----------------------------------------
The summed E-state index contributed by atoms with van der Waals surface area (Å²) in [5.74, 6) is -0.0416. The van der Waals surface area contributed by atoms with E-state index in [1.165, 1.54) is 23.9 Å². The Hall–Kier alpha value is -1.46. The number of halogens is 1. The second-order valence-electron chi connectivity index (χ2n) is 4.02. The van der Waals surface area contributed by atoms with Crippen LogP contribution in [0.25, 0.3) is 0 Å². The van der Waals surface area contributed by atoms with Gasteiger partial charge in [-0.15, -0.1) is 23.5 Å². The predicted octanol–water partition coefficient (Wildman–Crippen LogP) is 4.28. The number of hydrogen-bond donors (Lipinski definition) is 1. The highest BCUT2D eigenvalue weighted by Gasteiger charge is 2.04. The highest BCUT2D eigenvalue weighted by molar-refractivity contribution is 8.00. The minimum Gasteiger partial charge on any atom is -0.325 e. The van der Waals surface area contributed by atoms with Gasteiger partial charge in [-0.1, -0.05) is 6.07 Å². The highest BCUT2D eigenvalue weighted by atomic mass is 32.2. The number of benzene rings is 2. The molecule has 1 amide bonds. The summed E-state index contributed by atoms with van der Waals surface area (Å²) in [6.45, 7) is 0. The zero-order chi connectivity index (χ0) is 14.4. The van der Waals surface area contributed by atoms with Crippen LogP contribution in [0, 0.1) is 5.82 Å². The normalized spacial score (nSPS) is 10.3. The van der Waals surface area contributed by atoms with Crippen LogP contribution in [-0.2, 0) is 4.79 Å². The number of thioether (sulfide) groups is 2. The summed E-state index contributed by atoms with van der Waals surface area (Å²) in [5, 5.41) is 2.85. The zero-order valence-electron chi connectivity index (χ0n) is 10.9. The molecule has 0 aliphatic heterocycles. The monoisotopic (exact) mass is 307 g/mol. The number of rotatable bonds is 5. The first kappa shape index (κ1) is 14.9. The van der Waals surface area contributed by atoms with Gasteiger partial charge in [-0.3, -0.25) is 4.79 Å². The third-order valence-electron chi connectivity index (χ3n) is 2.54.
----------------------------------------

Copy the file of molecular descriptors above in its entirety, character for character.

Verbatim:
The summed E-state index contributed by atoms with van der Waals surface area (Å²) in [5.74, 6) is -0.0416. The van der Waals surface area contributed by atoms with E-state index in [1.165, 1.54) is 23.9 Å². The Hall–Kier alpha value is -1.46. The number of halogens is 1. The second-order valence-electron chi connectivity index (χ2n) is 4.02. The van der Waals surface area contributed by atoms with Crippen LogP contribution in [0.25, 0.3) is 0 Å². The van der Waals surface area contributed by atoms with Gasteiger partial charge in [-0.15, -0.1) is 23.5 Å². The predicted octanol–water partition coefficient (Wildman–Crippen LogP) is 4.28. The number of hydrogen-bond donors (Lipinski definition) is 1. The highest BCUT2D eigenvalue weighted by Gasteiger charge is 2.04. The highest BCUT2D eigenvalue weighted by molar-refractivity contribution is 8.00. The minimum Gasteiger partial charge on any atom is -0.325 e. The van der Waals surface area contributed by atoms with Gasteiger partial charge in [-0.1, -0.05) is 6.07 Å². The highest BCUT2D eigenvalue weighted by atomic mass is 32.2. The number of benzene rings is 2. The molecule has 1 amide bonds. The summed E-state index contributed by atoms with van der Waals surface area (Å²) in [6.45, 7) is 0. The zero-order chi connectivity index (χ0) is 14.4. The van der Waals surface area contributed by atoms with Crippen LogP contribution in [0, 0.1) is 5.82 Å². The normalized spacial score (nSPS) is 10.3. The van der Waals surface area contributed by atoms with Crippen LogP contribution in [-0.2, 0) is 4.79 Å². The number of thioether (sulfide) groups is 2. The summed E-state index contributed by atoms with van der Waals surface area (Å²) in [5, 5.41) is 2.85. The zero-order valence-electron chi connectivity index (χ0n) is 10.9. The molecule has 0 aliphatic heterocycles. The monoisotopic (exact) mass is 307 g/mol. The number of rotatable bonds is 5. The first kappa shape index (κ1) is 14.9. The van der Waals surface area contributed by atoms with Gasteiger partial charge in [-0.3, -0.25) is 4.79 Å². The third-order valence-electron chi connectivity index (χ3n) is 2.54.